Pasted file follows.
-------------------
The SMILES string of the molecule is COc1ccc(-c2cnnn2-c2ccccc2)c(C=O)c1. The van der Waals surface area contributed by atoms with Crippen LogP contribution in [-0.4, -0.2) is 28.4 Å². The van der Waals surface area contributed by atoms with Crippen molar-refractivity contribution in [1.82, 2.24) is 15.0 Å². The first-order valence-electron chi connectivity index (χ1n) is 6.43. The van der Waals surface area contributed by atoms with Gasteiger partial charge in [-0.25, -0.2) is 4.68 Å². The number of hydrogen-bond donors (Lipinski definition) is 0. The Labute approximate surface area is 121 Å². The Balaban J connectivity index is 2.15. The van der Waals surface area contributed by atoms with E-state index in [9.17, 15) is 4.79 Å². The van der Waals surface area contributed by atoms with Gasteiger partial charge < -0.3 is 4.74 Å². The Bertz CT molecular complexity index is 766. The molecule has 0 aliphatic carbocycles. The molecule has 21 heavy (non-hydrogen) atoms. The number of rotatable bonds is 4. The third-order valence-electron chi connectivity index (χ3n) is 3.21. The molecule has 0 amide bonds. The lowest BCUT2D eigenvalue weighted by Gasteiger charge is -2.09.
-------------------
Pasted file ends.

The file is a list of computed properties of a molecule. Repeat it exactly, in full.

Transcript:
The SMILES string of the molecule is COc1ccc(-c2cnnn2-c2ccccc2)c(C=O)c1. The van der Waals surface area contributed by atoms with Crippen LogP contribution in [-0.4, -0.2) is 28.4 Å². The van der Waals surface area contributed by atoms with Crippen molar-refractivity contribution in [1.82, 2.24) is 15.0 Å². The first-order valence-electron chi connectivity index (χ1n) is 6.43. The van der Waals surface area contributed by atoms with Gasteiger partial charge in [-0.25, -0.2) is 4.68 Å². The number of hydrogen-bond donors (Lipinski definition) is 0. The Labute approximate surface area is 121 Å². The Balaban J connectivity index is 2.15. The van der Waals surface area contributed by atoms with E-state index in [9.17, 15) is 4.79 Å². The van der Waals surface area contributed by atoms with Gasteiger partial charge < -0.3 is 4.74 Å². The Bertz CT molecular complexity index is 766. The molecule has 0 aliphatic carbocycles. The molecule has 21 heavy (non-hydrogen) atoms. The number of rotatable bonds is 4. The third-order valence-electron chi connectivity index (χ3n) is 3.21. The molecule has 0 amide bonds. The lowest BCUT2D eigenvalue weighted by Gasteiger charge is -2.09.